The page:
A color display device 1 (FIG. 1) comprises an evacuated envelope 2 with a display window 3, a cone portion 4 and a neck 5. Said neck 5 accommodates an electron gun 6 for generating three electron beams 7, 8 and 9. A display screen 10 is situated on the inside of the display window. Said display screen 10 comprises a phosphor pattern of phosphor elements luminescing in red, green and blue. On their way to the display screen, the electron beams 7, 8 and 9 are deflected across the display screen 10 by means of a deflection unit 11 and pass through a shadow mask 12 which is arranged in front of the display window 3 and which comprises a thin plate with apertures 13. The shadow mask is suspended in the display window by means of suspension means 14. The three electron beams converge and pass through the apertures of the shadow mask at a small angle relative to each other and, consequently, each electron beam impinges on phosphor elements of only one color.

FIG. 2 illustrates the method in accordance with the invention. Around the neck 5, there is provided a high-frequency coil 21 which, in operation, is connected to a high-frequency generator 22, for example a Himmelwerk generator Type HU-2 (water-cooled). In this example, the coil 21 has a single winding with an inside diameter of 32 mm. In this example, the coil is preferably arranged so as to be approximately coplanar with the re-focusing portion (the G1, G2 and G3-electrodes) of the electron gun 6. In an experimental set-up, a high-frequency field with a frequency of 48 kHz was generated at a power of 0.9 kilowatt for 4 seconds. Preferably, the frequency of the high-frequency electromagnetic radiation lies in the range of 20-100 kHz. At a higher frequency, reasonably large temperature differences locally occur (for example at the edges of electrodes), which may cause thermal stresses. At a lower frequency, a relatively large part of the electron gun is warmed up.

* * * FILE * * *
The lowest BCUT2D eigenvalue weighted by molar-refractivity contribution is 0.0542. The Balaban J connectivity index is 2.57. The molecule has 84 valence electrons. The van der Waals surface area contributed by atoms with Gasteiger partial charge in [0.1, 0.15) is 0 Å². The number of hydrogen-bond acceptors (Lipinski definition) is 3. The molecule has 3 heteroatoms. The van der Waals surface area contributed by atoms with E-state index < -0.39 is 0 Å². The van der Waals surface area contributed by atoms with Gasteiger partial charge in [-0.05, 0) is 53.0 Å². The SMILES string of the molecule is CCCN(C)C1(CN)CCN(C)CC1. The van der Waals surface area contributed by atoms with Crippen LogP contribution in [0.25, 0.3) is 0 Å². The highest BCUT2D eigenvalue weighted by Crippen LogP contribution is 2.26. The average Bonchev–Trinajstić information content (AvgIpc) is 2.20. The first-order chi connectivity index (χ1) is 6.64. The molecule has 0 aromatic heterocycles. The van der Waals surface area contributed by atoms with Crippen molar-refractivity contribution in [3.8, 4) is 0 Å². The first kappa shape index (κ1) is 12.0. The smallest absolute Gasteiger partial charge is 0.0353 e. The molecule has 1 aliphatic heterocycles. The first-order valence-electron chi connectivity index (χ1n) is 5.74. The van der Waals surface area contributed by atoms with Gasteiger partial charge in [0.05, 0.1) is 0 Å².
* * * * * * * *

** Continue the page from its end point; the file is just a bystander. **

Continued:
FIG. 3 graphically shows the result achieved by employing,or not employing, the method in accordance with the invention. In said graph, the so-called thermal drift (in micrometers) is plotted as a function of time after turning on the cathode ray tube. Thermal drift is a phenomenon which causes an electron beam to be displaced on the display screen as a result of warm-up of the cathode ray tube. The thermal drift plotted in the Figures is a measure of the displacement of the two outermost electron beams relative to the central electron beam on the display screen (measured in micrometers) of a cathode ray tube comprising an in-line electron gun. Such displacements cause color errors. If the displacements no longer occur, the thermal drift is equal to zero. An important step in the method of manufacturing a cathode ray tube is the adjustment of a cathode ray tube, whereby a number of adjustable quantities (such as voltages on the electrodes of a cathode ray tube or the currents through the deflection unit) are set such that the picture quality obtained meets the required standards. Curves 1 and 2 of FIG. 3 show the thermal drift, after turning on the cathode ray tube, in known methods. Only after approximately 30-40 minutes, the position of electron beams on the screen is no longer subject to thermal drift (displacements no longer occur) and adjustable quantities of the cathode ray tube can be set. This "waiting time", however, costs money and space. Curves 3, 4 and 5 show thermal drift in the method in accordance with the invention. In this example, a coil is arranged around the neck of the cathode ray tube, approximately at the location of the G2-G3 electrodes, whereafter a heating operation is carried out for 4 seconds (in the manner described hereinabove). Subsequently, the cathode ray tube is turned on. After a waiting time of not more than 2 minutes, the thermal drift is comparable to that obtained after a waiting time of 30-40 minutes in curves 1 and 2. Since the waiting time can be reduced, time (and hence money) is saved. The position of the heating coil (and hence of the portion of the electron gun that is being heated) is important in this respect. The effect decreases as the distance between the heating coil and the G2 electrode increases, that is, the necessary waiting period increases.